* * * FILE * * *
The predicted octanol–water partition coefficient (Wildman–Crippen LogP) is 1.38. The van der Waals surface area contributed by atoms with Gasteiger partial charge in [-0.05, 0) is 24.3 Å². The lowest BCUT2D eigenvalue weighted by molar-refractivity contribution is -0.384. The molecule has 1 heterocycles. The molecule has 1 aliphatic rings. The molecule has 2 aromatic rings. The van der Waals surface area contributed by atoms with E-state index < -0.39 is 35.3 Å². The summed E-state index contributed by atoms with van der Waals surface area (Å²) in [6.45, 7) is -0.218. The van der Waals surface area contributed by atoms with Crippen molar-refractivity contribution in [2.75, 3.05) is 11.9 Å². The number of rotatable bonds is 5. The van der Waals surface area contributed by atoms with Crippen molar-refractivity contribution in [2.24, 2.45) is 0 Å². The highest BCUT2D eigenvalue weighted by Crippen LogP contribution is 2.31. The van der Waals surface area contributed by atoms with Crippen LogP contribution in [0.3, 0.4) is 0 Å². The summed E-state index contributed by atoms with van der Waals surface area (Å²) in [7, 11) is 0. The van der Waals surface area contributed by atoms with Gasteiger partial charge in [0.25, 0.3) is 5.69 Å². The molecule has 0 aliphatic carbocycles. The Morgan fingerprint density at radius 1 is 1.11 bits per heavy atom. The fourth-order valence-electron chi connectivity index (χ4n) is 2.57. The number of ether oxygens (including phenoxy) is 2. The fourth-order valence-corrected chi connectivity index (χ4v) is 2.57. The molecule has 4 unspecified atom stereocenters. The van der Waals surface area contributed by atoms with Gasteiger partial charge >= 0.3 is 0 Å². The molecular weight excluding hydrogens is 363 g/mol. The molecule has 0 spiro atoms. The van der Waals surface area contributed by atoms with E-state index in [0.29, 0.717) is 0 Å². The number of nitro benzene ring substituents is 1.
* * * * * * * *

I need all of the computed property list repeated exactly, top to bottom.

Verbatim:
The predicted octanol–water partition coefficient (Wildman–Crippen LogP) is 1.38. The van der Waals surface area contributed by atoms with Gasteiger partial charge in [-0.05, 0) is 24.3 Å². The lowest BCUT2D eigenvalue weighted by molar-refractivity contribution is -0.384. The molecule has 1 heterocycles. The molecule has 1 aliphatic rings. The molecule has 2 aromatic rings. The van der Waals surface area contributed by atoms with E-state index < -0.39 is 35.3 Å². The summed E-state index contributed by atoms with van der Waals surface area (Å²) in [6.45, 7) is -0.218. The van der Waals surface area contributed by atoms with Crippen molar-refractivity contribution in [2.75, 3.05) is 11.9 Å². The number of rotatable bonds is 5. The van der Waals surface area contributed by atoms with Crippen molar-refractivity contribution in [2.24, 2.45) is 0 Å². The highest BCUT2D eigenvalue weighted by Crippen LogP contribution is 2.31. The van der Waals surface area contributed by atoms with Crippen LogP contribution in [0.3, 0.4) is 0 Å². The summed E-state index contributed by atoms with van der Waals surface area (Å²) in [7, 11) is 0. The van der Waals surface area contributed by atoms with Gasteiger partial charge in [0.25, 0.3) is 5.69 Å². The molecule has 0 aliphatic carbocycles. The Morgan fingerprint density at radius 1 is 1.11 bits per heavy atom. The fourth-order valence-electron chi connectivity index (χ4n) is 2.57. The number of ether oxygens (including phenoxy) is 2. The fourth-order valence-corrected chi connectivity index (χ4v) is 2.57. The molecule has 4 unspecified atom stereocenters. The van der Waals surface area contributed by atoms with Gasteiger partial charge >= 0.3 is 0 Å². The molecular weight excluding hydrogens is 363 g/mol. The molecule has 0 spiro atoms. The van der Waals surface area contributed by atoms with E-state index in [0.29, 0.717) is 0 Å². The number of nitro benzene ring substituents is 1.